The important points we stress are malaria prevention and control such as using insecticide-treated bed nets as the cheapest and most effective way to prevent malaria. In 2017, the Zambian government did a nation-wide bed net distribution so every household should be equipped with nets, but unfortunately some people misuse it as fish nets or don’t use it properly, if at all.

One of the most effective activities was a play! We provided a scenario and expected them to perform a short skit for the other group, but they got really into it and it became a full on performance! Our group’s skit was about a child who got malaria from me (I played a pregnant female Anopheles mosquito) and the parents bought sketchy drugs from the street instead of going to the clinic. When the parents saw the child wasn’t getting better, the uncle (played by my counterpart) educated the parents in that they need to go to the clinic and take Coartem to properly remove the parasites from her bloodstream. They went to the clinic and had a long discussion on Coartem and to properly finish the course. Anyway, they put on a hilarious play and were such talented actors! The audience was engaged and everybody learned meaningful lessons in an entertaining way. Because of this success, I want to get students to put together plays to perform for the village and Under 5 clinic. It is much more fun to learn from a play than me lecturing in pathetic Bemba.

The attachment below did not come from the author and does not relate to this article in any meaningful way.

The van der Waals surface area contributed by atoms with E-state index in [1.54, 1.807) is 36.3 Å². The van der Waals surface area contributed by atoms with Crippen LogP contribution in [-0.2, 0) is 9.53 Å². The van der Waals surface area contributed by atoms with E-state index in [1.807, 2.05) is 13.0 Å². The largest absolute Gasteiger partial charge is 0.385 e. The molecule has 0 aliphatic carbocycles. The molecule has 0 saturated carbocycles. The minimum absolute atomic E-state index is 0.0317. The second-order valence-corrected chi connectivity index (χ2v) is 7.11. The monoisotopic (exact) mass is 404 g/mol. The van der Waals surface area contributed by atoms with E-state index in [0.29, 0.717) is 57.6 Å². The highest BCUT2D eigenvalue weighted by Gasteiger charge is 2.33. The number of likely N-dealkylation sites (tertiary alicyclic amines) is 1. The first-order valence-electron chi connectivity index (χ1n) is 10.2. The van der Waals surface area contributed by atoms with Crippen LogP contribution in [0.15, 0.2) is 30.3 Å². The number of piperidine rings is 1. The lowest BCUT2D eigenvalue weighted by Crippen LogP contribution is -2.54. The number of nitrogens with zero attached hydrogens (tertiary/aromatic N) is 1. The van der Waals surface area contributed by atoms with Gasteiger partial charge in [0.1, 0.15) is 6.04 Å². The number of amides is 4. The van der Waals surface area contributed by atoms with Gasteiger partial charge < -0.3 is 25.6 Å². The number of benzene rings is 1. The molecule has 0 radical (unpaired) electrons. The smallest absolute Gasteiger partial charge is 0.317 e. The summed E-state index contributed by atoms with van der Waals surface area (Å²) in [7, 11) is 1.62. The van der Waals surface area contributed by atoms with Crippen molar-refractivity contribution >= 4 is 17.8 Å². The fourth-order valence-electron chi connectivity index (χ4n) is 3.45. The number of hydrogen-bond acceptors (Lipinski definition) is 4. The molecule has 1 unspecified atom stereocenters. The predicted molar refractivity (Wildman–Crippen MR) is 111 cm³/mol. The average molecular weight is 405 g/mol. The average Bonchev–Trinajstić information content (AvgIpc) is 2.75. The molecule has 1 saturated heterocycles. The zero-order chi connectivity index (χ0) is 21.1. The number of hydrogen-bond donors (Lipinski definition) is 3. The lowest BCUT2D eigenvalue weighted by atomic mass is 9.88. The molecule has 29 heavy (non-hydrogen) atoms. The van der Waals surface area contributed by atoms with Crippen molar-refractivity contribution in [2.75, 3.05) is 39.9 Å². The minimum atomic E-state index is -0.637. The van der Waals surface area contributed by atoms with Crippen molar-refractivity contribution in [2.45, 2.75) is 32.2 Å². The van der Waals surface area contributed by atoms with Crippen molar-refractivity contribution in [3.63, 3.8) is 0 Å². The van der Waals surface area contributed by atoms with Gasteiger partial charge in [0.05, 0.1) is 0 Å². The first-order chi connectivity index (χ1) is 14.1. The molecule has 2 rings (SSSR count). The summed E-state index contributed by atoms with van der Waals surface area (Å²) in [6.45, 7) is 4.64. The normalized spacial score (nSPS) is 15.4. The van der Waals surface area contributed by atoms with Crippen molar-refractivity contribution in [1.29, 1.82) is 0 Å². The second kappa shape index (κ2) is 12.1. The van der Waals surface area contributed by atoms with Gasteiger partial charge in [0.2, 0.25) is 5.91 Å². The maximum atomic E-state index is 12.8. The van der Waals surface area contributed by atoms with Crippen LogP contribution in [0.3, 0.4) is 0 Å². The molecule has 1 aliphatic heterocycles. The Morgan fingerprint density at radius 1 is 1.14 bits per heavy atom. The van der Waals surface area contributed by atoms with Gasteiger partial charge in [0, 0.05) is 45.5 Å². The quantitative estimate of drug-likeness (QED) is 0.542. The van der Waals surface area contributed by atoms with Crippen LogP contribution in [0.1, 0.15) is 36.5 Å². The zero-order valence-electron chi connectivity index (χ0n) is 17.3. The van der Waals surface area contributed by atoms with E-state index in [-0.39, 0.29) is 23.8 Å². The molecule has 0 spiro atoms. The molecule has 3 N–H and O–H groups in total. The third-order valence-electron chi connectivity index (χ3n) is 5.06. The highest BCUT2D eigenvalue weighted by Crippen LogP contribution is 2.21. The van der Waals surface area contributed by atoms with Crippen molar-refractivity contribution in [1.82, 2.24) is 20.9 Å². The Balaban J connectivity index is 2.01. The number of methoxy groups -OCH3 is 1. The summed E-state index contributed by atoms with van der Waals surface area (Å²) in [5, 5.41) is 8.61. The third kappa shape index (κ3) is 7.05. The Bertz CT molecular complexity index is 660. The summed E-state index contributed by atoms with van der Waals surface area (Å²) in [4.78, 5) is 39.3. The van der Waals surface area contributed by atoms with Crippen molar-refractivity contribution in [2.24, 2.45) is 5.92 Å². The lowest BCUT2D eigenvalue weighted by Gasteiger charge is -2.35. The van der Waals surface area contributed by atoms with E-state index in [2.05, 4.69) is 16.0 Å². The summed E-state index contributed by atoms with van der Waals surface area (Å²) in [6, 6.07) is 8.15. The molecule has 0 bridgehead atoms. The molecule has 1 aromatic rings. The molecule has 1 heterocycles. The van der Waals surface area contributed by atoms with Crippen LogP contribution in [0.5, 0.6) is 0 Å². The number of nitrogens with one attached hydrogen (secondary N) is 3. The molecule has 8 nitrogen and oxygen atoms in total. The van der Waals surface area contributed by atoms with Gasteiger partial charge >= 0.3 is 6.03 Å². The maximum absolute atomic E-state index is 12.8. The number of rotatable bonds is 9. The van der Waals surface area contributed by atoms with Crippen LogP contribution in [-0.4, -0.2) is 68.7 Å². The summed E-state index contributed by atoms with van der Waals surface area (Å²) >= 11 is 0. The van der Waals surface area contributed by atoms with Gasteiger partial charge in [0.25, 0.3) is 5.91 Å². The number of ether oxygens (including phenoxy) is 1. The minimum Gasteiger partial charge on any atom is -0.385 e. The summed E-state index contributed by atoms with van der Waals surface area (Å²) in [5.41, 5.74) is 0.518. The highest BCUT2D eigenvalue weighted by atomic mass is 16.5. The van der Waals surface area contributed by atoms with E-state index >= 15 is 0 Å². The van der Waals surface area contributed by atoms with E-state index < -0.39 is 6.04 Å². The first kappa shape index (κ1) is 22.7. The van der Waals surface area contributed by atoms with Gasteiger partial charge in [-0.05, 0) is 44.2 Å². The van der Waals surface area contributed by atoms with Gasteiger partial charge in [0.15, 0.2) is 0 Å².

Culture Exchange

Peace Corps second goal is to share American culture, so throughout the week as we lived together, we learned a great deal about each other’s cultures. On the last night, we had a bonfire and shared the delicious all American treat that is smores! While on a sugar high, we sang chants around the fire and played games like the Bemba version of “down by the banks”. Even though the students were older (14-19) and the counterparts were adults, our inner child were all on display.


The first day when everyone met, people were shy and awkward, but by the next day, kids were holding hands, joking around, playfully pushing each other, and just immediately bonded like they had been friends for years. Even the counterparts got along really well. On the second night, campers and counterparts stood around the bonfire playing games, singing, dancing, and chanting. Meanwhile, others were in the center having a dance party! Watching them get along so well put a huge smile on my face. It reminds me of my summer camp days!